FC15-03 Lone Star from Forrest Fox Productions on Vimeo.

Fly Rod Choice For North Texas Carp and Largemouth Bass

| June 19, 2017 | 0 Comments

My Choices for boat rods fly fishing for carp and bass North Texas

Opinions on fly rods are, like opinions in general; you know … everybody has one. The reality is the best rod for you is the one that best matches your cast. If you cast enough, I mean a WHOLE LOT, the rod matters a lot less than the ability to change rods – from a mountain 2 weight to a saltwater 12 weight. If your cast is locked and loaded, you could do both rods (and anything in between) in the same day – and the action of the rod is inconsequential.

I am on the water Tuesday morning, so enjoy this and I will get the continuation of this video out (the 360 Nikon maybe) later this week. I apparently had two cameras going (double live GONZO!), and may just run both for your comparisons sake. This Nikon 360 software is nothing short of a nightmare!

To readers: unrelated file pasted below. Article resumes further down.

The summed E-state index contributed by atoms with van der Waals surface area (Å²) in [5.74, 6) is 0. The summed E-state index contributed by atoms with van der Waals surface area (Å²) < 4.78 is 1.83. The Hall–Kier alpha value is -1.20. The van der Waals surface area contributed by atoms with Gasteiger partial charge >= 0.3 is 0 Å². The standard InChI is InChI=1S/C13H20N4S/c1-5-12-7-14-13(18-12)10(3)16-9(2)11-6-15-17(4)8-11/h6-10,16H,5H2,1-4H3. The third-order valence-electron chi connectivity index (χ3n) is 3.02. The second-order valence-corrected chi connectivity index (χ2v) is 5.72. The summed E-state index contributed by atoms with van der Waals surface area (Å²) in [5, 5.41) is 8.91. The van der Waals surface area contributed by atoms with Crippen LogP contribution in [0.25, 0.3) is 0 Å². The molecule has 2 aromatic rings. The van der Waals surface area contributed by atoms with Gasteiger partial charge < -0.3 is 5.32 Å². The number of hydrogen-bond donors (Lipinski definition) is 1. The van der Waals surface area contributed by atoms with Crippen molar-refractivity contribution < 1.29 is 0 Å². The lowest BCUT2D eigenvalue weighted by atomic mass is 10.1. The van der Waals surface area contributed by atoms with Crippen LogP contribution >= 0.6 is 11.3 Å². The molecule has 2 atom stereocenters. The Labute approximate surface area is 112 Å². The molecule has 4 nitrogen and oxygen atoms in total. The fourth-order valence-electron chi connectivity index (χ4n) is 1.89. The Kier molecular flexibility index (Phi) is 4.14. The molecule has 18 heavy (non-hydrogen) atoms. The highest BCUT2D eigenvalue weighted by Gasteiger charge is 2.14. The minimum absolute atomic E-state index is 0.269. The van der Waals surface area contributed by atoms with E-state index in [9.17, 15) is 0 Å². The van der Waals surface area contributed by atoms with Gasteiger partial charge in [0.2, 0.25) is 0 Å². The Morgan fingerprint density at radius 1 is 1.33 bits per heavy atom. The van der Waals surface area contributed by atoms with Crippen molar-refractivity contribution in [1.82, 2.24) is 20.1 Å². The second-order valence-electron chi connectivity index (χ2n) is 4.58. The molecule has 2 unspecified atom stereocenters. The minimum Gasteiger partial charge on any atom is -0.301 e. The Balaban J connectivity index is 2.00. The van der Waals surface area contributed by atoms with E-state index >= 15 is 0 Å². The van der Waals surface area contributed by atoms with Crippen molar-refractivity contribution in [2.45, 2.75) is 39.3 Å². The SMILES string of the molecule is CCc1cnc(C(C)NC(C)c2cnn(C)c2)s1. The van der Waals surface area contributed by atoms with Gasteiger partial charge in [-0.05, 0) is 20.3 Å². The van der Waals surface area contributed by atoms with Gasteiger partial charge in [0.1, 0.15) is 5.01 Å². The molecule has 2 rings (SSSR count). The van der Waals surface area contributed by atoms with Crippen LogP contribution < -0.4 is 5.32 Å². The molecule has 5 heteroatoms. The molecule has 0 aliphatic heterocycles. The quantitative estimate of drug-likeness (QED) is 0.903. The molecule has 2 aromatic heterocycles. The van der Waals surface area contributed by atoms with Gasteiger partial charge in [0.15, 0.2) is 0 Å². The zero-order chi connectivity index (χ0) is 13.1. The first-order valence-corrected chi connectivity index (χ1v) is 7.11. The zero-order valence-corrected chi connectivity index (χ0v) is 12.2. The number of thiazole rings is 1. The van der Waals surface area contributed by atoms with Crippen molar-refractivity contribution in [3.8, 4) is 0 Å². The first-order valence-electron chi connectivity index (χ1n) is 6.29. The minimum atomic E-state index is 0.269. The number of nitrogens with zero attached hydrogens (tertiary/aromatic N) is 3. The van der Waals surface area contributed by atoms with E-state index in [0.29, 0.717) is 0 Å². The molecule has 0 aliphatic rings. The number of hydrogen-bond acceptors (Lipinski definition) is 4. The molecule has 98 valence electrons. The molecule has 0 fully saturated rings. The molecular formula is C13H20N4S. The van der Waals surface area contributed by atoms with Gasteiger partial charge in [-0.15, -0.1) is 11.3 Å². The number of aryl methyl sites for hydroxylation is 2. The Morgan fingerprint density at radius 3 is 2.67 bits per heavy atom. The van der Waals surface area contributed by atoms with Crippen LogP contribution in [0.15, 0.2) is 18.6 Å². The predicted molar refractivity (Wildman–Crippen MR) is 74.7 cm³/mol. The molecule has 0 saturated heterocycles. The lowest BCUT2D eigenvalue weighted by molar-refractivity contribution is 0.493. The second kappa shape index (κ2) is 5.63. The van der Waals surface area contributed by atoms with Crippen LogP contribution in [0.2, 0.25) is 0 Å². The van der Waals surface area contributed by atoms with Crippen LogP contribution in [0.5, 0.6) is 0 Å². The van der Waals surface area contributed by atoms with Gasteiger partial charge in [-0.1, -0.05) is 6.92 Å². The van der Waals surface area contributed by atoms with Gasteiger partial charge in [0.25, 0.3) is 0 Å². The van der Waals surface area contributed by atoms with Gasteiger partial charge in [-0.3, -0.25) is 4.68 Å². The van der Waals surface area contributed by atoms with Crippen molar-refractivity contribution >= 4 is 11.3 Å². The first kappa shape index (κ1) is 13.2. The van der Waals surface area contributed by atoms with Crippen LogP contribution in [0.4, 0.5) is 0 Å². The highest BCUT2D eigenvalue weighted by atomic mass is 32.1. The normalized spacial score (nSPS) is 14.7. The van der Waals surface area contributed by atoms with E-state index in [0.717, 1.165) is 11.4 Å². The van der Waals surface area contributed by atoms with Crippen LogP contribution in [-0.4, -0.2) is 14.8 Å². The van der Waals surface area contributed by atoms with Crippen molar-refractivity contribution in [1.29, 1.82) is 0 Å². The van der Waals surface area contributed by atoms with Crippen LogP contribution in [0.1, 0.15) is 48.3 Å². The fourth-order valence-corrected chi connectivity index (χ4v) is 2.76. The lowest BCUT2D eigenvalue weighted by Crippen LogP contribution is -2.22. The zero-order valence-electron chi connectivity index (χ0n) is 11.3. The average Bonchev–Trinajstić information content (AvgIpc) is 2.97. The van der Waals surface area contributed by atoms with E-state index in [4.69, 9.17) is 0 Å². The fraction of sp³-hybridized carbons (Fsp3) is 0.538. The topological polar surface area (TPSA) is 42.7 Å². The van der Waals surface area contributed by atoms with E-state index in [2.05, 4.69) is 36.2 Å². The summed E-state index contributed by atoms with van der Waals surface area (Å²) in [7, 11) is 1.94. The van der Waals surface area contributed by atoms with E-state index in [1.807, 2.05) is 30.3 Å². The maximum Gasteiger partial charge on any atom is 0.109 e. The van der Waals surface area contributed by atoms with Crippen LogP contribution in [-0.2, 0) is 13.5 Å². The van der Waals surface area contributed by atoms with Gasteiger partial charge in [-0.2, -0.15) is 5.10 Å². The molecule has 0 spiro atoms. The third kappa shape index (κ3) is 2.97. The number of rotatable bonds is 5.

Friday Texas Fly Fishing Report

| June 9, 2017 | 1 Comment

It’s time for another fly fishing report from Texas, for and about Texas! PPV reading – skiff advantage and techniques.


Besides the original Texas Fly Fishing Report on YouTube (your first stop of course!), I also provide information targeted to what is happening with the fish I specialize in guiding for carp, here in North Texas. And my information is even more specific to Lake Ray Roberts, Texas, carp on fly, BUT you should interpret this information for your pursuits of fish on fly – wherever you are.

This information, as all information, has value. It is open reading for subscribers, and you too can read it by simply inserting a quarter in the slot, or better yet; subscribe to this website for access to all the Pay-Per-View stories found here! (And don’t tell anybody, but if you subscribe there’s a discount on guided trips!)

[ppw id=”166080630″ description=”Details on Conditions in North Texas” price=”.25″]

I have been on the water twice this week, and the carp are a little finicky – eating so much vegetation right now that they seem full, and when caught they are sporting distended bellies. I was first clued in to what they were up to when I saw floating grass in the Buck Creek access area.